Jan’s friends from childhood—she has known Barbara since the second grade—are coming once again for the Quilt Festival. One will not eat anything with chunks of cooked tomatoes and the other will only eat chicken or fish. To top it off, Jan has just had two crowns and needs soft foods like soups. How to please everyone?
Tag Archives: Chinese chives
I wanted a rice dish to go with my Asian cabbage rolls. Since I developed diabetes, Jan has pushed me to serve more brown rice. No Chinese meal is complete without some rice. You can eat until you are bursting, but if you have not eaten at least one bite of rice, then all you have had is a “snack.”
I love pocket breads. I have recently been experimenting with bierock, the Volga German pocket breads. I have settled on the right proportions of bread to filling and I have decided to start branching out. What other fillings could I put in my “pockets?” Today, the answer is Chinese pork.
No Chinese meal is complete without some rice. You can eat until you are bursting, but if you have not eaten at least one bite of rice, then all you have had is a “snack.” To leave rice out of a New Year’s meal would be very inauspicious.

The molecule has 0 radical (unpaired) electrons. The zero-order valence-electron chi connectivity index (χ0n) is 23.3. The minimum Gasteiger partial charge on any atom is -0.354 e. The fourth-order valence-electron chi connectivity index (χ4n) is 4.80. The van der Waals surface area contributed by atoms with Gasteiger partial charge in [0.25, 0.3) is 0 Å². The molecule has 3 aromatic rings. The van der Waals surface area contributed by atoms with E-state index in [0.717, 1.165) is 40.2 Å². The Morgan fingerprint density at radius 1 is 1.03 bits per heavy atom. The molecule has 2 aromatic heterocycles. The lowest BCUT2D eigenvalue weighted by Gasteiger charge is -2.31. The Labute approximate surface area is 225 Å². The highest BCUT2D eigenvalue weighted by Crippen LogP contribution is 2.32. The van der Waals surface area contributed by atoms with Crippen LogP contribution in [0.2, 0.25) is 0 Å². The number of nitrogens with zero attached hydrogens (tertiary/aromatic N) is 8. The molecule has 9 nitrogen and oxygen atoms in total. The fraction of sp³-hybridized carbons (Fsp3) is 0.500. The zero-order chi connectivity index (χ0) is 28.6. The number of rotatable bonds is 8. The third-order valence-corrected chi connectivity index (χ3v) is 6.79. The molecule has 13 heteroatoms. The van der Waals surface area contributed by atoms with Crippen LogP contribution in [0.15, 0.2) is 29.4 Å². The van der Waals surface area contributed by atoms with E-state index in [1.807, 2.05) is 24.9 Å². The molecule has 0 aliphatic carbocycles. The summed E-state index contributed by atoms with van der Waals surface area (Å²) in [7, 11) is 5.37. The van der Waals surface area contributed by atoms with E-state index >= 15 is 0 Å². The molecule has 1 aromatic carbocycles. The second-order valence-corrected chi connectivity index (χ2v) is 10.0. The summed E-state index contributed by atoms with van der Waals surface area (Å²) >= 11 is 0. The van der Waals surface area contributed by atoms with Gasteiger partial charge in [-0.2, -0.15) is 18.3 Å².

Tonight’s dinner was jiaozi (gee-aw-za, dumplings). This was a weekday meal so I did not make them myself. Jiapzi making is a major operation. The rolling out of dozens of little bits of dough becomes a social activity for a gathering (it is not really possible to make just a few jiaozi). To the Chinese, it is very similar to Mexicans and Christmas tamales, an activity that brings people together. For an everyday meal the Chinese cook will run down to the corner, where a jiaozi seller has parked their bicycles truck, and pick up enough for their meal.